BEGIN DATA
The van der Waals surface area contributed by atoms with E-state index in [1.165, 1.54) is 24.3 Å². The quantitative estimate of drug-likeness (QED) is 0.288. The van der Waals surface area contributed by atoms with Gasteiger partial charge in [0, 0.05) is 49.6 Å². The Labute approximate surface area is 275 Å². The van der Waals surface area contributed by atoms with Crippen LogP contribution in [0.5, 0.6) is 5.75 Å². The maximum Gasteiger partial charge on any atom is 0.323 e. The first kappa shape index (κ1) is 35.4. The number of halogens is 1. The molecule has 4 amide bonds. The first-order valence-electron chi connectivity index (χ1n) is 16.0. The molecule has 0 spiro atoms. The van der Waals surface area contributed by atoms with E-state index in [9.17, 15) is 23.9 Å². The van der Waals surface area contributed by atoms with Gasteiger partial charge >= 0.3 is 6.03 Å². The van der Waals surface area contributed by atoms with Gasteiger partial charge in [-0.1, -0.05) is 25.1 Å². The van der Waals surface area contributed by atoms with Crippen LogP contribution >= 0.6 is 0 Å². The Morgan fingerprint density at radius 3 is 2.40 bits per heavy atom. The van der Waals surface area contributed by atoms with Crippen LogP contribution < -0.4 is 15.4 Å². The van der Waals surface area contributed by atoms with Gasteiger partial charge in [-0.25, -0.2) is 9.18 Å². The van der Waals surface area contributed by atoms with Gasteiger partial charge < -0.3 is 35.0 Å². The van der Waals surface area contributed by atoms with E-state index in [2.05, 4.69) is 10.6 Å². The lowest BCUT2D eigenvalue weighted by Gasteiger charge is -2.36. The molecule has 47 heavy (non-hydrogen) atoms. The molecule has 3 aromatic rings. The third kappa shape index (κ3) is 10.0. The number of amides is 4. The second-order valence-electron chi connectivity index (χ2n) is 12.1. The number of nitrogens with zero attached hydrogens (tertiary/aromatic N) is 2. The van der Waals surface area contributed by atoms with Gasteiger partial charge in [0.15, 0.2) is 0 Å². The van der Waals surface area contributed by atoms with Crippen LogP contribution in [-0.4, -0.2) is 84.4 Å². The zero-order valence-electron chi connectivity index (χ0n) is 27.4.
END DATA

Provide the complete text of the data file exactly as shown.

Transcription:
The van der Waals surface area contributed by atoms with E-state index in [1.165, 1.54) is 24.3 Å². The quantitative estimate of drug-likeness (QED) is 0.288. The van der Waals surface area contributed by atoms with Gasteiger partial charge in [0, 0.05) is 49.6 Å². The Labute approximate surface area is 275 Å². The van der Waals surface area contributed by atoms with Crippen LogP contribution in [0.5, 0.6) is 5.75 Å². The maximum Gasteiger partial charge on any atom is 0.323 e. The first kappa shape index (κ1) is 35.4. The number of halogens is 1. The molecule has 4 amide bonds. The first-order valence-electron chi connectivity index (χ1n) is 16.0. The molecule has 0 spiro atoms. The van der Waals surface area contributed by atoms with E-state index in [9.17, 15) is 23.9 Å². The van der Waals surface area contributed by atoms with Gasteiger partial charge >= 0.3 is 6.03 Å². The van der Waals surface area contributed by atoms with Gasteiger partial charge in [-0.1, -0.05) is 25.1 Å². The van der Waals surface area contributed by atoms with Crippen LogP contribution >= 0.6 is 0 Å². The Morgan fingerprint density at radius 3 is 2.40 bits per heavy atom. The van der Waals surface area contributed by atoms with Crippen LogP contribution < -0.4 is 15.4 Å². The van der Waals surface area contributed by atoms with Gasteiger partial charge in [-0.25, -0.2) is 9.18 Å². The van der Waals surface area contributed by atoms with Gasteiger partial charge < -0.3 is 35.0 Å². The van der Waals surface area contributed by atoms with E-state index in [2.05, 4.69) is 10.6 Å². The lowest BCUT2D eigenvalue weighted by Gasteiger charge is -2.36. The molecule has 47 heavy (non-hydrogen) atoms. The molecule has 3 aromatic rings. The third kappa shape index (κ3) is 10.0. The number of amides is 4. The second-order valence-electron chi connectivity index (χ2n) is 12.1. The number of nitrogens with zero attached hydrogens (tertiary/aromatic N) is 2. The van der Waals surface area contributed by atoms with Gasteiger partial charge in [0.15, 0.2) is 0 Å². The van der Waals surface area contributed by atoms with Crippen LogP contribution in [-0.4, -0.2) is 84.4 Å². The zero-order valence-electron chi connectivity index (χ0n) is 27.4.